The samples as cast and normalized were observed by Kearns vh-5000 ultra depth of field optical metallographic microscope. The metallographic microstructure of the samples as cast and at different normalizing temperatures is shown in the figure. Figure a shows as cast nodular cast iron, which is composed of pearlite, ferrite, graphite and a small amount of cementite, and a large amount of graphite is surrounded by ferrite in the as cast state, showing an ox eye shape. Fig. B shows the microstructure of the metallographic phase at the normalizing temperature of 870 ℃. Compared with as cast nodular cast iron, there are a lot of fine pearlite around the graphite ball, and the ferrite becomes less. In addition, massive cementite is mixed in the middle of pearlite structure. Fig. C shows the metallographic microstructure with normalizing temperature of 900 ℃. Compared with 870 ℃, there are more fine-grained pearlite, but there is no obvious change in cementite content. It can be seen from figure d that when the normalizing temperature increases to 930 ℃, there is almost no massive cementite structure, and the granular pearlite structure continues to increase and the ferrite structure continues to decrease.
When the temperature rises, the hot pressing stress occurs in the material. When the hot pressing stress reaches a certain value, it will deform the austenite and plug the dislocations in the austenite around the cementite. These dislocations produce local stress around the cementite, making the cementite unstable and easy to decompose. In addition, under thermodynamic conditions, cementite is a metastable phase, which will change from high temperature to low temperature (Fe3C → 3Fe + C). However, the diffusion of carbon atoms will increase with the increase of temperature, so as to promote the decomposition of cementite. Theoretically, the nucleation and growth temperature of graphite in austenite is 900 ~ 950 ℃, which is consistent with the reduction of cementite seen in the experiment when the normalizing temperature is 930 ℃.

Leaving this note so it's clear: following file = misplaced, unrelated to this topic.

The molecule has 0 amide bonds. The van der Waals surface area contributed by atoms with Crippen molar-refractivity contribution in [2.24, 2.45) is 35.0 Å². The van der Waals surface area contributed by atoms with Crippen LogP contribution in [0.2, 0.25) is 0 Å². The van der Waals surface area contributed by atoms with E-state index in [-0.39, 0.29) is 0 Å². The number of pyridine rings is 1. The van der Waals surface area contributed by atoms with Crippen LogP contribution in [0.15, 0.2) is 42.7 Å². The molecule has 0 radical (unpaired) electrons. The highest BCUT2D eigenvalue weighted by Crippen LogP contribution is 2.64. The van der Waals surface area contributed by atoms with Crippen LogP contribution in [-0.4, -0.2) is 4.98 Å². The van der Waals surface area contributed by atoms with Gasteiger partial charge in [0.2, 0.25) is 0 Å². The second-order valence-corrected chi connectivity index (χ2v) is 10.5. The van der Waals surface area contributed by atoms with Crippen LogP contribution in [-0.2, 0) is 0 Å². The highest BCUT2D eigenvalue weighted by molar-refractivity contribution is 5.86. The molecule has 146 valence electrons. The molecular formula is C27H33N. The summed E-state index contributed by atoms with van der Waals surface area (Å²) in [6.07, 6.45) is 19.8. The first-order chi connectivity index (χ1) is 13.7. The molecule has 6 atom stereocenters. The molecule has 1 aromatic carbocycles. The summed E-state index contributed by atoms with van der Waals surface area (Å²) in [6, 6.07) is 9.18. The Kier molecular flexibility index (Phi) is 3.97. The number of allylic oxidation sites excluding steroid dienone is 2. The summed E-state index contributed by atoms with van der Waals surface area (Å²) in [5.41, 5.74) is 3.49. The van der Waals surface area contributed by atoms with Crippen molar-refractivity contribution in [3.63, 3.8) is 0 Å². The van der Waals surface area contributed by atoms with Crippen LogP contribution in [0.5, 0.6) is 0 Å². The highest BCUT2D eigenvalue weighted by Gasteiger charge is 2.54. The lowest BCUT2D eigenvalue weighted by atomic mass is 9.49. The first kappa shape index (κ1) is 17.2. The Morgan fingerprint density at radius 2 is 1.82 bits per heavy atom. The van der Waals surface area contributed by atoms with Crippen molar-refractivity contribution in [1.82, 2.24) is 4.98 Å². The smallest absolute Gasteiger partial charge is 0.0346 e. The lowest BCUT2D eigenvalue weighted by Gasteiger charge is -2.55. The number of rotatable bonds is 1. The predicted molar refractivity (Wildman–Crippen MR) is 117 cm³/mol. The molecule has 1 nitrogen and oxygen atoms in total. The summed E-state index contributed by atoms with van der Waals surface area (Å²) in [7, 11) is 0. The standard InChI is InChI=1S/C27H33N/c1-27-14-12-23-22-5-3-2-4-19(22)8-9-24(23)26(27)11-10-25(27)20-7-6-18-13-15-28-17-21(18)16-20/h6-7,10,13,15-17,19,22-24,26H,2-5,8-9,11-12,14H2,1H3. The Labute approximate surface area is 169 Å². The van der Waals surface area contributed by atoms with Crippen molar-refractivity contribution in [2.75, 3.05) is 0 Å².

Most of the carbon in nodular cast iron exists in the form of graphite balls, which can absorb or release carbon atoms, and the decomposition of cementite will inevitably produce carbon atoms, which will form graphite core at the austenite grain boundary. According to the colloidal equilibrium theory, the solid solubility of graphite core is large. There is a high to low solute concentration gradient between graphite core and graphite ball, which makes the carbon in graphite core diffuse around graphite ball. Therefore, under the normalizing condition of 930 ℃, cementite decomposes and granular pearlite becomes more in the microstructure of nodular cast iron.